Taking Caution: Financial Consumers and the Cryptoasset Sector

This report, prepared by the Investor Office of the Ontario Securities Commission (“OSC”), sheds light on financial consumers’ views on and understanding of cryptoassets (commonly referred to as “cryptocurrencies”), as well as the attitudes and behaviours of cryptoasset owners.

Read our full report, Taking Caution: Financial Consumers and the Cryptoasset Sector.

Cryptoassets are designed to serve a variety of purposes. They may be used as, among other things, a store of value, a medium of exchange, or a right that lets you access a product or service. Cryptoassets primarily designed to be a store of value or medium of exchange (e.g., Bitcoin) are often referred to as “digital coinsDigital coins Digital currency that is not regulated by the government. Digital coins are risky, vulnerable to hacking and are often used to support illegal activities. They are decentralized, meaning that no one owns or controls their networks, instead using peer-to-peer structures with hundreds of computers working together to process transactions.+ read full definition.” The termTerm The period of time that a contract covers. Also, the period of time that an investment pays a set rate of interest.+ read full definition “digital tokens” commonly refers to cryptoassets created by a business, often to raise capital and often to allow users to access a service that the business plans to provide in the future.

The vast majority of Ontarians are approaching cryptoassets with caution. Only a small percentage own cryptoassets, and that those who do own cryptoassets tend not to spend substantial sums of money acquiring them.

However, Ontario’s large population means that even small percentages can translate into substantial numbers—numbers sufficient to concern the OSCOSC See Ontario Securities Commission.+ read full definition as a securities regulatory authority.

Five percent of Ontarians currently own cryptoassets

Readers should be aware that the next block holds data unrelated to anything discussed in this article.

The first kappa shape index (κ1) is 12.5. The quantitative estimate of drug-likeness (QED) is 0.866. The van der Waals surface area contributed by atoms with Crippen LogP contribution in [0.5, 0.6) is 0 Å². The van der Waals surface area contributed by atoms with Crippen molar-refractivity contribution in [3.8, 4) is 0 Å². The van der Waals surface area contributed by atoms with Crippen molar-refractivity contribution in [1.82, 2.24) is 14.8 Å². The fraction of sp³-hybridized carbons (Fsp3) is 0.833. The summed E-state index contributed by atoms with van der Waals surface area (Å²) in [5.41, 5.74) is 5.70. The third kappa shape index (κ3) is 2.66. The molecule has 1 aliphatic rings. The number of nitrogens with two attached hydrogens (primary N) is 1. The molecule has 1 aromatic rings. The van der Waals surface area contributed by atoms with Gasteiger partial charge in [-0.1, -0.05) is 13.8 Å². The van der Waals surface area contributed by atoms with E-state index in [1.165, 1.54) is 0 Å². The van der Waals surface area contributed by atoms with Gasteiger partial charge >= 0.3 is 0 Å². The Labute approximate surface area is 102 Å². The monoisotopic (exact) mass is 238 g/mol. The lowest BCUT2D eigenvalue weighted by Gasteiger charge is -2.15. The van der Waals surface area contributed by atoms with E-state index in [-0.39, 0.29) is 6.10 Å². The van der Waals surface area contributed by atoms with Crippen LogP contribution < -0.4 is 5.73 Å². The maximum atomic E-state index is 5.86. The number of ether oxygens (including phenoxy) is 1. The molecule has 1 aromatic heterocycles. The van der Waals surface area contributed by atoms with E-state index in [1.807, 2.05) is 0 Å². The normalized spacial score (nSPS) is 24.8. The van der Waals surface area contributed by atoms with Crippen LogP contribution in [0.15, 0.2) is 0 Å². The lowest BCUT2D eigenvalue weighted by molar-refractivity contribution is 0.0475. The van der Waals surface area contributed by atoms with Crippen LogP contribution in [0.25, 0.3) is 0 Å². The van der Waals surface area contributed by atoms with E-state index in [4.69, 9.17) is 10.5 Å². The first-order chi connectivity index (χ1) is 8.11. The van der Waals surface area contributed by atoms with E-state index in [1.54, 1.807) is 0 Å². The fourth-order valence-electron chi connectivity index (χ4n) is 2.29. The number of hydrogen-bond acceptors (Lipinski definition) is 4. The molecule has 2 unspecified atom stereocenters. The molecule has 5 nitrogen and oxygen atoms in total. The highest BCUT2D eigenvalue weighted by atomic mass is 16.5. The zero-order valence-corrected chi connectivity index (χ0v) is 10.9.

Based on recent population estimatesi, this figure translates into over 500,000 Ontarians currently holding at least some cryptoassets. An additional 4 per cent of Ontarians owned cryptoassets in the past but no longer do.

Half of cryptoasset owners spent under $1,000 on their cryptoassets

For the most part, cryptoasset owners have not spent substantial amounts of money acquiring the cryptoassets they own, with half spending under $1,000, and 90 per cent spending under $10,000. However, 9 per cent of cryptoasset owners—translating to about 50,000 Ontarians—reported spending $10,000 or more acquiring cryptoassets.

Most past and present cryptoasset owners used cash savings to purchase cryptoassets. Of those who used a credit card or otherwise borrowed money, more than 2 in 3 have paid back the money they borrowed in full.

Cryptoasset buyers aren’t sure where to go with a complaint or who regulates ICOs

When given a list of organizations and asked which organization they would go to with a complaint, 30 per cent of past and present cryptoasset owners said they wouldn’t know where they would go for help, and others split evenly between the various organizations listed. This may indicate that, to the extent cryptoasset users have complaints about their experiences with different cryptoasset service providers, these complaints may be diffused among different agencies.

In addition, when asked who they believe regulates ICOs, half of past and present cryptoasset owners responded either that they don’t know who regulates ICOs or that they believe ICOs are not subject to regulation.

This belief is incorrect. Most ICOs are subject to securities regulation. Securities regulatory authorities recently released new regulatory guidance for businesses considering launching ICOs, discussed in the report.

The OSC and other securities regulatory authorities have emphasized the significant risks associated with cryptoassets, and the Investor Office has developed several educational resources in our Cryptocurrencies hub on the characteristics and risks of different types of cryptoassets. The OSC will continue to monitor this sectorSector A part of the economy where businesses provide the same or related products or services. May also refer to a group.+ read full definition as it develops and act to protect investors while also fostering innovation in the capital marketsCapital markets Where people buy and sell investments.+ read full definition.

Read our full report, Taking Caution: Financial Consumers and the Cryptoasset Sector.


i The adult population of Ontario was 11,490,799 as of July 2017. Statistics Canada, Table 17-10-0005-01, Population estimates on July 1st, by age and sex (13 June 2018), https://bit.ly/2afMALX.

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